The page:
Art Theft: The Many Interesting and Famous Cases in History



Art theft is an complicated and ancient criminal activity. When you look at the a few of the most famous cases of art thefts in history, you see completely planned operations that include art dealerships, art fakers, mobsters, ransoms, and countless dollars. Here you can check out a few of the most popular cases of art theft in the history.

The First Theft:
The first documented case of art theft remained in 1473, when two panels of altarpiece of the Last Judgment by the Dutch painter Hans Memling were taken. While the triptych was being transported by ship from the Netherlands to Florence, the ship was attacked by pirates who took it to the Gdansk cathedral in Poland. Nowadays, the piece is shown at the National Museum in Gdansk where it was just recently moved from the Basilica of the Assumption.

The Most Famous Theft:
The most well-known story of art theft involves among the most popular paintings in the world and among the most famous artists in history as a suspect. In the night of August 21, 1911, the Mona Lisa was stolen from the Louver. Right after, Pablo Picasso was detained and questioned by the police, however was launched quickly.

It took about 2 years up until the secret was solved by the Parisian police. It turned out that the 30 × 21 inch painting was taken by one of the museum workers by the name of Vincenzo Peruggia, who simply carried it concealed under his coat. However, Peruggia did not work alone. The crime was carefully carried out by a notorious bilker, Eduardo de Valfierno, who was sent by an art faker who meant to make copies and sell them as if they were the original painting.

While Yves Chaudron, the art faker, was busy producing copies for the popular work of art, Mona Lisa was still concealed at Peruggias apartment. After two years where Peruggia did not speak with Chaudron, he attempted to make the very best out of his stolen great. Ultimately, Peruggia was captured by the authorities while aiming to sell the painting to an art dealer from Florence, Italy. The Mona Lisa was returned to the Louver in 1913.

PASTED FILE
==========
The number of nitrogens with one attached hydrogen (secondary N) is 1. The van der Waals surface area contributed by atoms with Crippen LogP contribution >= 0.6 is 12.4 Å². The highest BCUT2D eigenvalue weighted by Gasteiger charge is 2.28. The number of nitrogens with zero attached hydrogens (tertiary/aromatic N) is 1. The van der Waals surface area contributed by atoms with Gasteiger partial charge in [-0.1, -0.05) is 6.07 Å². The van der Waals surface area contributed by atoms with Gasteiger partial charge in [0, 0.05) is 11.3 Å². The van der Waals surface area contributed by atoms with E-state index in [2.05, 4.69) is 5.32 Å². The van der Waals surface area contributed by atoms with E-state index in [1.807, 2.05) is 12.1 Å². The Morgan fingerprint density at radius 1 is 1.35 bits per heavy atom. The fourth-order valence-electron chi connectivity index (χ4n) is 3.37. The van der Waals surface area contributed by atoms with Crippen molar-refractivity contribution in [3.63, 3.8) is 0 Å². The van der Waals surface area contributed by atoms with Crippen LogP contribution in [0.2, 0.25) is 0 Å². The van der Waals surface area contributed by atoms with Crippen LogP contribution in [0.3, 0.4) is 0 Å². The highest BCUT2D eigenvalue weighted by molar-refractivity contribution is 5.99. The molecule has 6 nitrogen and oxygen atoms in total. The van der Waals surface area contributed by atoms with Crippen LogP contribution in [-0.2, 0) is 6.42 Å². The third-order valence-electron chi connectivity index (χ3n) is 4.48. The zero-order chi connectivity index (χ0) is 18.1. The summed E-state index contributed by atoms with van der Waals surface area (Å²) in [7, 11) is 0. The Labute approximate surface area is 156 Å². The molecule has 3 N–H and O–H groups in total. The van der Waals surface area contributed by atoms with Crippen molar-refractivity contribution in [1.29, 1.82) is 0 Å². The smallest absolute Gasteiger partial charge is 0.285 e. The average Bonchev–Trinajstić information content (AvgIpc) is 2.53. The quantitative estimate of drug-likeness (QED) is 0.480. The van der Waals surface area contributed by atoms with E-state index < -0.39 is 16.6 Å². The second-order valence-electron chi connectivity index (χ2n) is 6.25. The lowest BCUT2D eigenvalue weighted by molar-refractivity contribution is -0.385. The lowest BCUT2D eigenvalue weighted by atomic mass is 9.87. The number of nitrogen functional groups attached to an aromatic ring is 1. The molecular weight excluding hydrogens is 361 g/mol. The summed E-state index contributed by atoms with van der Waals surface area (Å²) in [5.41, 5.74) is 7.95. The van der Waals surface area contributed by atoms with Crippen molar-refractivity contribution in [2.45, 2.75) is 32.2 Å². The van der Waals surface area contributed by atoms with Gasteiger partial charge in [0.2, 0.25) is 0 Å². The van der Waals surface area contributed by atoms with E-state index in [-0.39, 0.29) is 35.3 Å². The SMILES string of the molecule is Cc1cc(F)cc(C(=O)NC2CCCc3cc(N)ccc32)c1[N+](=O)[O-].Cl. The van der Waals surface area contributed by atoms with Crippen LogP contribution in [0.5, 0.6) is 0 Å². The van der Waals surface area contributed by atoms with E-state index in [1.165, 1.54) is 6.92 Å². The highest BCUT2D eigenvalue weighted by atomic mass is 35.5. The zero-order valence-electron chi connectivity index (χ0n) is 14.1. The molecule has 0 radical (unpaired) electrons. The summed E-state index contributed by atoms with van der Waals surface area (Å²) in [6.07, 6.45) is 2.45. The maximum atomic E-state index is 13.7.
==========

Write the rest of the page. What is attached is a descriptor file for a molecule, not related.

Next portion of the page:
The Most significant Theft in the USA:
The greatest art theft in United States happened at the Isabella Stewart Gardner Museum. On the night of March 18, 1990, a group of thieves using police uniforms burglarized the museum and took thirteen paintings whose cumulative worth was approximated at around 300 million dollars. The burglars took 2 paintings and one print by Rembrandt, and works of Vermeer, Manet, Degas, Govaert Flinck, along with a French and a Chinese artifact.

As of yet, none of the paintings have actually been found and the case is still unsolved. Inning accordance with recent rumors, the FBI are examining the possibility that the Boston Mob together with French art dealerships are connected http://kurtcriter.brandyourself.com/Links to the criminal offense.

The Scream:
The painting by Edvard Munchs, The Scream, is probably the most looked for after painting by art thieves in history. It has actually been taken two times and was just recently recovered. In 1994, during the Winter Olympics in Lillehammer, Norway, The Scream was taken from an Oslo gallery by two thieves who broke through an open window, triggered the alarm and left a note stating: thanks for the poor security.

3 months later, the holders of the painting approached the Norwegian Government with an deal: 1 million dollars ransom for Edvard Munchs The Scream. The Government declined the deal, however the Norwegian police worked together with the British Cops and the Getty Museum to organize a sting operation that restored the painting to where it belongs.

10 years later on, The Scream was stolen again from the Munch Museum. This time, the robbers used a gun and took another of Munchs painting with them. While Museum officials waiting on the burglars to demand ransom cash, reports declared that both paintings were burned to hide proof. Eventually, the Norwegian police discovered the two paintings on August 31, 2006 but the facts on how they were recovered are not understood.


When you look at the some of the most popular cases of art thefts in history, you see completely planned operations that include art dealerships, art fakers, mobsters, ransoms, and millions of dollars. The most well-known story of art theft involves one of the most popular paintings in the world and one of the most well-known artists in history as a suspect. The criminal offense was carefully performed by a well-known con man, Eduardo de Valfierno, who was sent out by an art faker who meant to make copies and offer them as if they were the initial painting.

Eventually, Peruggia was captured by the authorities while trying to offer the painting to an art dealer from Florence, Italy. The painting by Edvard Munchs, The Scream, is most likely the most sought after painting by art burglars in history.

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